Downsize mongoDB disks

We have 3 shared MongoDB clusters. We enabled 3T on each node.

We did some DB cleanup and disk usage is reduced to 50%. As part of cost savings, we are planning to downsize the disks to 2 TB. We are looking for the best ways to perform this during business hours.


Hey :wave: @MouliVeera_N_A,

Thank you for reaching out to the MongoDB Community forums. :sparkles:

Regarding your statement, “We enabled 3T on each node,” could you please clarify what you mean by “3T”?

Additionally, it would be helpful if you can share the current size of your MongoDB deployment.

Furthermore, I’d like to emphasize the importance of performing a backup before initiating the downsizing process. Backing up your data ensures that you have a reliable and recoverable copy in case any issues arise during the downsizing. Please refer to the MongoDB Backup Methods to read more on this.

Feel free to provide any further details related to your deployment so that we can assist you more effectively.

Best regards,

3T: Its a 3TB. Our sharded cluster is with 3 nodes and each node is with 3TB PVC on them.

The current size of storage used is 950GB.

Here the request is to downsize the PVC to 2TB.


One possible way might be adding some new nodes with 2T as disk space to the same replica set, then remove the ones with 3TB. But apparently, this can be slow given you have 100+ GB to replicate.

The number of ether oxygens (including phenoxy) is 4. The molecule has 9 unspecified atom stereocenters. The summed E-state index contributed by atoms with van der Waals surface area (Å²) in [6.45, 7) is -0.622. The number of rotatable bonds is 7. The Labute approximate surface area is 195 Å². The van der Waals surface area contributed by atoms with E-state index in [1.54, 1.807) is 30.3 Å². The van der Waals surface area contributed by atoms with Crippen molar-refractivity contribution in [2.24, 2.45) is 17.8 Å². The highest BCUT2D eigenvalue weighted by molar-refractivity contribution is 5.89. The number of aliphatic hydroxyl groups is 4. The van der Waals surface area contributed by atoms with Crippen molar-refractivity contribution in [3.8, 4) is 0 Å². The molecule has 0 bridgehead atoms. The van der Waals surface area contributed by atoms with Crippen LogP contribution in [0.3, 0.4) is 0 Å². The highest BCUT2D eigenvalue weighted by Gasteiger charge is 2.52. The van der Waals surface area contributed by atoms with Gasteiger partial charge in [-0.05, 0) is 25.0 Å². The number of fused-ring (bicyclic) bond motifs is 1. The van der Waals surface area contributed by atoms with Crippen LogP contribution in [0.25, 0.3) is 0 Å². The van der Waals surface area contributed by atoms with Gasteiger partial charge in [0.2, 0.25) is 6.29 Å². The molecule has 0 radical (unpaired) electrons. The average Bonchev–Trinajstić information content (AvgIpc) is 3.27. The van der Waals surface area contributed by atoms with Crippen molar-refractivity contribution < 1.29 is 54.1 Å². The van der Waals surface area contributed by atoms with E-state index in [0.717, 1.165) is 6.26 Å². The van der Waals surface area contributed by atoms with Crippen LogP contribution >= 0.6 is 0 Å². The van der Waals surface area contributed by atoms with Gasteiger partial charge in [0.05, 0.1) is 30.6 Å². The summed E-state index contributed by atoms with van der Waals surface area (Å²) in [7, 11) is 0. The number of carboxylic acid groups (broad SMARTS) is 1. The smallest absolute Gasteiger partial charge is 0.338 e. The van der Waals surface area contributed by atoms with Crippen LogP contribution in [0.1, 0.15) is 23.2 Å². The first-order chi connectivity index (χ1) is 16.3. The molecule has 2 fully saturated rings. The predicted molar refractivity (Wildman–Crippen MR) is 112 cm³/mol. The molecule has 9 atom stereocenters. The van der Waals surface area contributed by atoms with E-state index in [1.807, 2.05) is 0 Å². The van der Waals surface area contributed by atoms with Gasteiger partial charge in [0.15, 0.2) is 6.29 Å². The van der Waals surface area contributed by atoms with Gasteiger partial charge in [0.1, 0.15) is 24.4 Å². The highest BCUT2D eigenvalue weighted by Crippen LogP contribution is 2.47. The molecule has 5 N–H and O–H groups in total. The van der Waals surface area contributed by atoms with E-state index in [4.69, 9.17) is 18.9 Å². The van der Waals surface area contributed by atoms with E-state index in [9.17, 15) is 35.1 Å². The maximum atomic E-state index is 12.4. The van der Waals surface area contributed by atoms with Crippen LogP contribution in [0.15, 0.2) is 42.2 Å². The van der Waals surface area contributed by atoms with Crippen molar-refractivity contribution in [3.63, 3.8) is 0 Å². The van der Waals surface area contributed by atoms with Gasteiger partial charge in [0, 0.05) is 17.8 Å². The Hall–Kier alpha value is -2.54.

Another one:
Create a snapshot from 3T PV, then create a 2T PV from the snapshot and add a new node from it to the replica set. Then replication will continue with new changes.

That works for VM environment.

We are using Kubernetes statefulsets and we can enlarge them using patch and cascade deletes.

Downsizing the disks is challenging.


@Kushagra_Kesav could you share some inputs to move further.

Hey @MouliVeera_N_A,

When making significant changes to production MongoDB deployments, it is always advisable to take proper backups ahead of time before downsizing disks in case anything goes wrong.

In terms of downsizing the disks from 3TB to 2TB, this may be possible as long as the total size of data where MongoDB resides is not currently consuming more than 2TB of disk space.

However, this is not really a MongoDB question but rather a Kubernetes operational question. Unfortunately, we don’t really have the expertise to answer this, and even if we have the answer, it might not reflect the current best practices with regard to Kubernetes operations. I would suggest going to StackOverflow or ServerFault instead for the specifics on the best practices for live resizing Kubernetes persistent volumes.